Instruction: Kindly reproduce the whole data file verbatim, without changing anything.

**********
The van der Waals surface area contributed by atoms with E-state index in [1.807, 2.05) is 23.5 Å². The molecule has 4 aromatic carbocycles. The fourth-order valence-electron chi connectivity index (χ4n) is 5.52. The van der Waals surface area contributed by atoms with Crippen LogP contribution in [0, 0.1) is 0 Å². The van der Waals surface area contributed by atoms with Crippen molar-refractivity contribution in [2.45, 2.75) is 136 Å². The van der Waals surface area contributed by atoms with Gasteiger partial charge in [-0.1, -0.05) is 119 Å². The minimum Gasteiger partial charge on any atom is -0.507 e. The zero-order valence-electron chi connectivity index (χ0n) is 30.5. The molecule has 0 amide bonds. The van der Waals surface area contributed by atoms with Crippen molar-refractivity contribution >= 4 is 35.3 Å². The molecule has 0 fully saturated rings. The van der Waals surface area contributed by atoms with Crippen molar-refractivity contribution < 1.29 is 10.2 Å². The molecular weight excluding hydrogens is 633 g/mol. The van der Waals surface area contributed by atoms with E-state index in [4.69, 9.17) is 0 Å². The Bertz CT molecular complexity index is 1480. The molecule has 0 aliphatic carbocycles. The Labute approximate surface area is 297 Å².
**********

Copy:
The van der Waals surface area contributed by atoms with E-state index in [1.807, 2.05) is 23.5 Å². The molecule has 4 aromatic carbocycles. The fourth-order valence-electron chi connectivity index (χ4n) is 5.52. The van der Waals surface area contributed by atoms with Crippen LogP contribution in [0, 0.1) is 0 Å². The van der Waals surface area contributed by atoms with Crippen molar-refractivity contribution in [2.45, 2.75) is 136 Å². The van der Waals surface area contributed by atoms with Gasteiger partial charge in [-0.1, -0.05) is 119 Å². The minimum Gasteiger partial charge on any atom is -0.507 e. The zero-order valence-electron chi connectivity index (χ0n) is 30.5. The molecule has 0 amide bonds. The van der Waals surface area contributed by atoms with Crippen molar-refractivity contribution >= 4 is 35.3 Å². The molecule has 0 fully saturated rings. The van der Waals surface area contributed by atoms with Crippen molar-refractivity contribution < 1.29 is 10.2 Å². The molecular weight excluding hydrogens is 633 g/mol. The van der Waals surface area contributed by atoms with E-state index in [4.69, 9.17) is 0 Å². The Bertz CT molecular complexity index is 1480. The molecule has 0 aliphatic carbocycles. The Labute approximate surface area is 297 Å².